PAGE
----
It’s true that the social capital that comes with education cannot be ignored, nor can the fact that social and financial capital are closely intertwined, creating another reason that social mobility is nearly impossible in this country. Education costs more than ever, and yet it remains a bastion for higher pay: people with undergraduate degrees make 60% more than their high school graduate counterparts and those with graduate degrees make 21% more than those with only undergraduate degrees. Salaries tend to be determined by age 25, which puts an undergraduate education — and the two years that follow — as the main demarcator for professional advancement. The twenties are where the most career and salary growth happen mostly due to a phenomenon called weak ties, in which your broader social network ends up shaping your future in unforeseeable ways . For the less privileged who have to take their coursework part-time to work while undergraduates, the negative effects on their career could be enormous. And it should be noted that the wealthier a young professional’s family, the more resources to put towards their career — it’s these graduates who go furthest. Mentors matter too, more than internships/relevant professional experience; and job placement can be traced to who you know: 70% of job offers go to someone who knew at least one employee at the company.
It’s true that college is important for social mobility. But is it important for the actual learning of relevant information to your career, and does it indicate IQ? Only 27% of people ever actually have a career in what they majored in. And many graduates can get by without being particularly intelligent. If college is worth anything, I think it’s worth it if only to meet other smart kids. [Thanks Zak Hap for introducing me to crypto!] But assuming that somebody that did not go to college cannot make investment decisions for themselves is absurd, because, like we mentioned previously, the average person in this country did not go to college. Unless Krugman thinks the average person shouldn’t be investing (and aggregating wealth for themselves in the process), which is classist and immoral, what he is positing doesn’t align with the data (and, quite frankly, makes no sense).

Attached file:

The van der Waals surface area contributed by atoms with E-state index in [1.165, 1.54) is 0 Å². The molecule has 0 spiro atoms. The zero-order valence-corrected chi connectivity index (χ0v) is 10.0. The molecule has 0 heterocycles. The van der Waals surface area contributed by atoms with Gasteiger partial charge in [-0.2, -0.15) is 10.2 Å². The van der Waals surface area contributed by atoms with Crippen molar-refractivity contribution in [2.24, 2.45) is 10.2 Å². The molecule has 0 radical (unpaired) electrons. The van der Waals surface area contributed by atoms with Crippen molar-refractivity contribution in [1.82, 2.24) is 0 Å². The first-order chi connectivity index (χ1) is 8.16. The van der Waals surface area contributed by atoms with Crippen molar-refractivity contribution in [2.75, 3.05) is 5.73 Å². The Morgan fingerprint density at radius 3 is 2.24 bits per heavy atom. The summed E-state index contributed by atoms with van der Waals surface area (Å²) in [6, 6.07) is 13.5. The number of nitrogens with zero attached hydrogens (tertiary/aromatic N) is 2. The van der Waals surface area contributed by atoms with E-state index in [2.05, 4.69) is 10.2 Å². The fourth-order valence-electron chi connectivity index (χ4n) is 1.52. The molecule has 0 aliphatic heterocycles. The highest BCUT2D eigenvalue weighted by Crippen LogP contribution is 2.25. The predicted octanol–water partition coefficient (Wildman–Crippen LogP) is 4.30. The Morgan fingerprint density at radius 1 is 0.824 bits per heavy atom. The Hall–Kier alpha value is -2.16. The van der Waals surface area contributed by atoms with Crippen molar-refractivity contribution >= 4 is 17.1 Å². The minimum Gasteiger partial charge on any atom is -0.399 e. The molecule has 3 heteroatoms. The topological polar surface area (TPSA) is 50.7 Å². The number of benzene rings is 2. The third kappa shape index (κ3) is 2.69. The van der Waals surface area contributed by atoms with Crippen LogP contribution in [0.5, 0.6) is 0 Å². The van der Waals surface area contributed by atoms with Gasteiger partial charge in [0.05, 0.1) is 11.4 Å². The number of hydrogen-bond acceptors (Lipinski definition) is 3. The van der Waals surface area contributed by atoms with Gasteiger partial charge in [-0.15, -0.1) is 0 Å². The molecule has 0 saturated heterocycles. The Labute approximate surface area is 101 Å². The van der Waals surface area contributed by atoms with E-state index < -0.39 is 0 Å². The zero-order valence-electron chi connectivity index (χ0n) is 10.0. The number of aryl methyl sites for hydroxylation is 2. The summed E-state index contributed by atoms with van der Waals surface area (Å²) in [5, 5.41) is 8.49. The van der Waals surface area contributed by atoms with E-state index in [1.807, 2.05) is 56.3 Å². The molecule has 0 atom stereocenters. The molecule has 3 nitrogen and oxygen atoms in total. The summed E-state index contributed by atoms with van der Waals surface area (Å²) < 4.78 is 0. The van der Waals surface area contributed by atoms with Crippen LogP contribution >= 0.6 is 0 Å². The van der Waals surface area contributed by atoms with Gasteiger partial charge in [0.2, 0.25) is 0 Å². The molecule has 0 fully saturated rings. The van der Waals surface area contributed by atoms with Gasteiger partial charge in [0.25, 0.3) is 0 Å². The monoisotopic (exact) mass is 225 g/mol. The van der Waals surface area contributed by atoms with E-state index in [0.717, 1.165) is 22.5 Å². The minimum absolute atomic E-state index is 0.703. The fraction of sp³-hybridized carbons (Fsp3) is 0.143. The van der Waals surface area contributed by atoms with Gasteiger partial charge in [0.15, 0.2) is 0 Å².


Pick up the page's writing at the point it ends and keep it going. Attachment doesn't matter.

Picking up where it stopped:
Second, the fact that many crypto traders aren’t white (44%) is not necessarily alarming (in fact, if you look at the spread for white Americans versus minorities in the aforementioned Washington Post article, it’s virtually identical give or take 12% percent, or a few percent, depending on how White is defined). How is he to know that these individuals are the ones that have lost (or will lose) money? Most of my friends who have made fortunes in crypto are minorities (myself included). As a woman who counts as a minority on the census, and who has never lost money trading or investing into cryptocurrencies, I take special offense to Krugman’s comments. I’ve built generational wealth for myself. And yes, I’m highly educated and have a high income. But I would never have been able to build the kind of wealth I’ve managed to build for myself - especially not in the time frame I’ve done so, either - in a traditional financial path. Why? Because I never would have gotten a job as a banker. Why? Because I didn’t have anyone at any bank to get me a job - despite being credentialed and highly educated [see the statistics above about how graduates really get their jobs]. (And if you’re going to ask me if I thought college was worth it - with the exception of my meeting Hap, no, I wouldn’t hire the vast majority of individuals I went to college with and most of what I learned did not prepare me to have a career in an industry that did not yet exist.)